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Disability? Not when you're doing the Cha-Cha Slide

I called Becki Forsell this week with series of important questions.

Can you get funky? Can you turn it out? Can you slide to the left, move to the right? Can you take it to the back? Can you do left foot, two stomps? Right foot, one stomp? Can you criss-cross? Can you Charlie Brown?

Can you bring it to the top, like it never, never stop?

In summation, I asked, "Becki, can you do the Cha-Cha Slide?"

"I can't, but I'm going to learn it," said Forsell, executive director and founder of YES! of America United. "My board says, 'Becki, you should be able to do this.' I said, 'Okay, teach me.'

"I'm a little bit nervous. But everybody says they tell you how to do it. I'm gonna do it."

If you know Forsell, you know of her undaunted approach to life and her faith that she can achieve anything. It doesn't matter that she lost her sight in 1996 due to surgical complications. She longs to live just like anyone else, and bring every other disabled and able-bodied person along for the ride.

That's the mission for YES! of America United and its annual FAIR, the Family Abilities Information Rally. Now in its sixth year, the event is 10 a.m. to 3 p.m. Oct. 5 at the All People's Life Center at 6105 Sligh Ave.

In 2008, she begged vendors to participate. Now, vendors are calling her: She expects more than 200 along with 1,300 attendees.

The vendors will showcase services and provide information for people with disabilities, but there also will be food, family-friendly activities and appearances by elected officials, celebrities, Santa Claus and Chris P. Bacon, a pig born without the use of his hind legs who has become an Internet star thanks to the use of a custom-made wheelchair.

"A lot people enjoy seeing him," Forsell said. "Maybe they think about it and realize it's not a pig in a cart, it's a pig that's made people aware that just because a person has a disability, that doesn't change who they are."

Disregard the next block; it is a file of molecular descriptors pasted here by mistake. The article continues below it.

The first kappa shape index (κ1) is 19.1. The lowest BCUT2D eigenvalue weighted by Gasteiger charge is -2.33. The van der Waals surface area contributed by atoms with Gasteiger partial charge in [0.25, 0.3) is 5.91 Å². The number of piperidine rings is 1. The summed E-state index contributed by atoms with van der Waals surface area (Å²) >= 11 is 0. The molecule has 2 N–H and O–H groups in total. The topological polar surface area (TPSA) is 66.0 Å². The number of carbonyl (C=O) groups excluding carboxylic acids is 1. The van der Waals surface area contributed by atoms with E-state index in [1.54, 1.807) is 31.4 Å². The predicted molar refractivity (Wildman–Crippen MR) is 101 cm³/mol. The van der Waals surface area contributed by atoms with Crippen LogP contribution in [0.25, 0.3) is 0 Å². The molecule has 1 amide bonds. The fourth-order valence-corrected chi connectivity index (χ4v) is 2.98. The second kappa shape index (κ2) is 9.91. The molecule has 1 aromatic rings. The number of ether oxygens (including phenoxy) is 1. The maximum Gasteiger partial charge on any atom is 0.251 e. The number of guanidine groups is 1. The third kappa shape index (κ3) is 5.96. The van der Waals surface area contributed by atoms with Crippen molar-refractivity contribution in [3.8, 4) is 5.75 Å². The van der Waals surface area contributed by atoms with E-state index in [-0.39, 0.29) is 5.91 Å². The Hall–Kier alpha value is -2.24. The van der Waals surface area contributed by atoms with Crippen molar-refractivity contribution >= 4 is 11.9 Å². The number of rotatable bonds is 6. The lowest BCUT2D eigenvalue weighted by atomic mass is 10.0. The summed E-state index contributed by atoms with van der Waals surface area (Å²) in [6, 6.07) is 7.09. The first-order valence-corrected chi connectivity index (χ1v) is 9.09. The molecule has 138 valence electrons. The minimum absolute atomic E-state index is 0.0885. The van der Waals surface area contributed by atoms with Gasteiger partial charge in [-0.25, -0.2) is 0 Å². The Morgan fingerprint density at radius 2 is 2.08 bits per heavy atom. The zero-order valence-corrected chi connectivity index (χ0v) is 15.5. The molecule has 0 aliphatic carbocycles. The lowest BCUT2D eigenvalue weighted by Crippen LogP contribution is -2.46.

This is the message of the FAIR and what Forsell wants so much to communicate. It's an event that raises awareness of the disabled, but it's not only for the disabled. It's for everyone. Children and families from all walks of life are welcomed.

Which leads Forsell to the Cha-Cha Slide. If you haven't been to a wedding reception, nightclub, cheerleading competition, school dance or cruise ship in the last 10 years, maybe you're unfamiliar with the slide, but it's a popular line dance.

It typically gets everybody on the floor — even those who sport their aversion to dancing like a peacock sports feathers — because, as Forsell noted, the song's lyrics tell everyone exactly what to do.

At 1 p.m., everyone at the FAIR — Forsell said only the DJ, videographer and photographer will be given a pass — will be summoned to the Life Center gym to join in a massive Cha-Cha Slide celebration. She wants a moment that captures the mission of inclusion.

"We chose the Cha-Cha Slide because we think everybody can do it, even if you're in a wheelchair or you use a walker or crutches or if you're not able-bodied, you can do it. You can dance with somebody else.

"The whole event is about bringing the importance of inclusion to the forefront of what we're doing. My dream as a person with a disability is to be seen first as a person who everybody accepts as who I am. I'm not a disability."

Every time I talk to Forsell, I just want to stand up and say, "Everybody clap your hands."

That's all I'm saying.

Disability? Not when you're doing the Cha-Cha Slide 09/11/13 [Last modified: Wednesday, September 11, 2013 3:26pm]
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